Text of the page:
Video of the day

Haven’t posted a cool video in a while.  This video of the earth at night using the latest NASA technology is super cool:

Chart of the day

Been covering the death penalty in class this week.  Came across this cool chart of number of executions and number on death row by state via the Economist:

Not surprising to see Texas with a strong lead.  Though, you want a really cool factoid?  Try and find an entire state with more executions than Harris County (Houston), Texas.

Executions by County

More on college disenfranshisement

This one just has me really, really pissed off.   To add insult to injury, get this incredibly insulting and condescending bit from a disenfranchisement supporter:

Jay DeLancy of the NC Voter Integrity Project also voiced support for the student voting restrictions, citing a case in which college students in Buncombe County changed the outcome of a race for a county commission seat in 2012.

“That race showed how easily college students can be manipulated like pawns,” DeLancy said in a press release. “These bills will protect students from such abuse.”

You will be shocked, shocked! to learn that the NC Voter Integrity Project exists to disenfranchise through voter ID laws and by trumping up stupid cases of supposed voter fraud.  Of course, we only need to let them speak for themselves to see just how stupid and venal they are.

George Will: moron

It must be so easy to just sit back like George Will and write about things you don’t actually know anything about by cherry-picking a few outrageous examples and out-of-context statistics (and fool half the readers that you know what you’re talking about by the occasional overly-erudite word).   Anyway, I suspect what George Will actually knows about education policy could fill a thimble, not that that stops him from opining.  Okay, sure, Wisconsin schools may go too far in how they teach racial inclusiveness, but somehow to Will that practically means we should go back to the good old days of segregation.  Plus, we get this:

Today, the school systems in 20 states employ more non-teachers than teachers. The Friedman Foundation for Educational Choice reports that between 1950 and 2009, while the number of K-12 students increased 96 percent, full-time-equivalent school employees increased 386 percent. The number of teachers increased 252 percent, but the number of bureaucrats — including consciousness-raising sensitivity enforcers and other non-teachers — increased 702 percent. The report says states could have saved more than $24 billion annually if non-teaching staff had grown only as fast as student enrollment. And Americans wonder why their generous K-12 financing (higher per pupil than all but three of the 34 Organization for Economic Cooperation and Development nations) has done so little to improve reading, math and science scores.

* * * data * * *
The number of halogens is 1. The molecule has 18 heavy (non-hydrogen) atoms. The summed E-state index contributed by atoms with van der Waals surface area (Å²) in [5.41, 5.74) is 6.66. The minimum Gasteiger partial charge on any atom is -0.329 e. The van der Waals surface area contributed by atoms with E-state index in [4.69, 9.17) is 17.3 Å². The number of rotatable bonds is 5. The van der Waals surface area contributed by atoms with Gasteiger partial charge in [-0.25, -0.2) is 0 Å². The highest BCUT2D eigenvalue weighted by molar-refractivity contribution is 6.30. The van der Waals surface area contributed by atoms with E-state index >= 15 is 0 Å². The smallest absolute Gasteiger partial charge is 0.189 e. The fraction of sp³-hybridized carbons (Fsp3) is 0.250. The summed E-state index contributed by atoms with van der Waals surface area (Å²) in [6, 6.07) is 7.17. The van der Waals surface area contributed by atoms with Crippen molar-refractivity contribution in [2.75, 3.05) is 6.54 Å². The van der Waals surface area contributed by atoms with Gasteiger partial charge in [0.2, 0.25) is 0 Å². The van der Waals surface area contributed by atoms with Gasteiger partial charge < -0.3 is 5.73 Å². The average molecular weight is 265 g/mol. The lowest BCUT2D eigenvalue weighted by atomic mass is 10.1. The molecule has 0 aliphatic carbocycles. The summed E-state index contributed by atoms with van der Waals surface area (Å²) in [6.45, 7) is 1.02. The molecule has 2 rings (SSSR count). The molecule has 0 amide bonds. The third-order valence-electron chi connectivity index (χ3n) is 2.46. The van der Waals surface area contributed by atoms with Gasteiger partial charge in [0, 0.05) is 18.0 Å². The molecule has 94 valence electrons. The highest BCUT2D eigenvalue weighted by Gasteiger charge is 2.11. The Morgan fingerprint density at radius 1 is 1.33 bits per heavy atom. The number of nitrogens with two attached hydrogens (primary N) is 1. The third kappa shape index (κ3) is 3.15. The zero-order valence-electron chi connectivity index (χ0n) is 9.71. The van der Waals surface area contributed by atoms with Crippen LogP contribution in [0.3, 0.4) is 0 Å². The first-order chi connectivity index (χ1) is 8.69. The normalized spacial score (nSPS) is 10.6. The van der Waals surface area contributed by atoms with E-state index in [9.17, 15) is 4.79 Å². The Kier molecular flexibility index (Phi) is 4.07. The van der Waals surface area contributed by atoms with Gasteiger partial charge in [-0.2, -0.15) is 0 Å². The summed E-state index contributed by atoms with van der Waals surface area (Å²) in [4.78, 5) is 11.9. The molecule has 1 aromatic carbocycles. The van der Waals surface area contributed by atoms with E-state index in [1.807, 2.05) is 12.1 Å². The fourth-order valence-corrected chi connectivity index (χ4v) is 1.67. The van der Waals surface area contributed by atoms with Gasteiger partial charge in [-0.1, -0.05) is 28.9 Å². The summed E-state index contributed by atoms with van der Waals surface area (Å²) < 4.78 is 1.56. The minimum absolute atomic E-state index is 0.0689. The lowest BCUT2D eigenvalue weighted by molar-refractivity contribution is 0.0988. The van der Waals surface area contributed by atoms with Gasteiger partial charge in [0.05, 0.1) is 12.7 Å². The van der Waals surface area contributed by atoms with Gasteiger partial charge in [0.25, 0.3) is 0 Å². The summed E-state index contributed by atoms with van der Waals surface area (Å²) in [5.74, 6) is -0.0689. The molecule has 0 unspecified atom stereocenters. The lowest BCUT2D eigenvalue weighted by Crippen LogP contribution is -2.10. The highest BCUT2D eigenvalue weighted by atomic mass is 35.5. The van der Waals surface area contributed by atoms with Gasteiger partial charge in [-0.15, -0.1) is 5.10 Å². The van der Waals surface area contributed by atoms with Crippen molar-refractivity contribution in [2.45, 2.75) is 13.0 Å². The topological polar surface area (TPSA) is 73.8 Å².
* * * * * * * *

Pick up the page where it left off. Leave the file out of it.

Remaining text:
You know where that money has gone?  Sure, the occasional “diversity specialist,” but in my kids’ schools, that money goes to Special Ed teachers, reading specialists, psychologists, counselors, technology specialists, etc.  These are not mindless bureaucrats pushing paper all day long or something.  In George Will’s 1950’s world, kids like my son Alex were warehoused instead of actually getting an education.  Kids with addressable dyslexia or reading disabilities grew up to be illiterate, kids with home lives that made learning difficult had nobody to turn to in the school.  None of these things are going to raise test scores (which have gone up, by the way, as Kevin Drum frequently points out), but what they have done is given a much more meaningful education to millions of children.  That matters!  And it costs money that is not going to show up in Will’s beloved test scores.  Will’s fond remembrances for days gone by when healthy middle-class white kids got a solid education and everybody else was left out is just pathetic.

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